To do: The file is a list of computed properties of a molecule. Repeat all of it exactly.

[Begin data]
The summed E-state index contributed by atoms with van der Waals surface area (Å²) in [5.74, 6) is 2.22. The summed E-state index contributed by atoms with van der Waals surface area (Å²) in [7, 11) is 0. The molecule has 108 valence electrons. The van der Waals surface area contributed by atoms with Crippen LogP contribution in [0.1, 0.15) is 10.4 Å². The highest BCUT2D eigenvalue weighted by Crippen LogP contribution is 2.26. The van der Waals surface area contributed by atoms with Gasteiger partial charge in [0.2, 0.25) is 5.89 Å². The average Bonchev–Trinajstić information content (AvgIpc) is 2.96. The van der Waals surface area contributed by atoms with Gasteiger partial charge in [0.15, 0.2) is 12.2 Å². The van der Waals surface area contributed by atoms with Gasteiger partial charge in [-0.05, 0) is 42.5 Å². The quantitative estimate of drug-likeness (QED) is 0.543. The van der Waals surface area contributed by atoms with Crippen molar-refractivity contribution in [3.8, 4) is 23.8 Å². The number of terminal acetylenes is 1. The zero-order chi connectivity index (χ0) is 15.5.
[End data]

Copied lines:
The summed E-state index contributed by atoms with van der Waals surface area (Å²) in [5.74, 6) is 2.22. The summed E-state index contributed by atoms with van der Waals surface area (Å²) in [7, 11) is 0. The molecule has 108 valence electrons. The van der Waals surface area contributed by atoms with Crippen LogP contribution in [0.1, 0.15) is 10.4 Å². The highest BCUT2D eigenvalue weighted by Crippen LogP contribution is 2.26. The van der Waals surface area contributed by atoms with Gasteiger partial charge in [0.2, 0.25) is 5.89 Å². The average Bonchev–Trinajstić information content (AvgIpc) is 2.96. The van der Waals surface area contributed by atoms with Gasteiger partial charge in [0.15, 0.2) is 12.2 Å². The van der Waals surface area contributed by atoms with Gasteiger partial charge in [-0.05, 0) is 42.5 Å². The quantitative estimate of drug-likeness (QED) is 0.543. The van der Waals surface area contributed by atoms with Crippen molar-refractivity contribution in [3.8, 4) is 23.8 Å². The number of terminal acetylenes is 1. The zero-order chi connectivity index (χ0) is 15.5.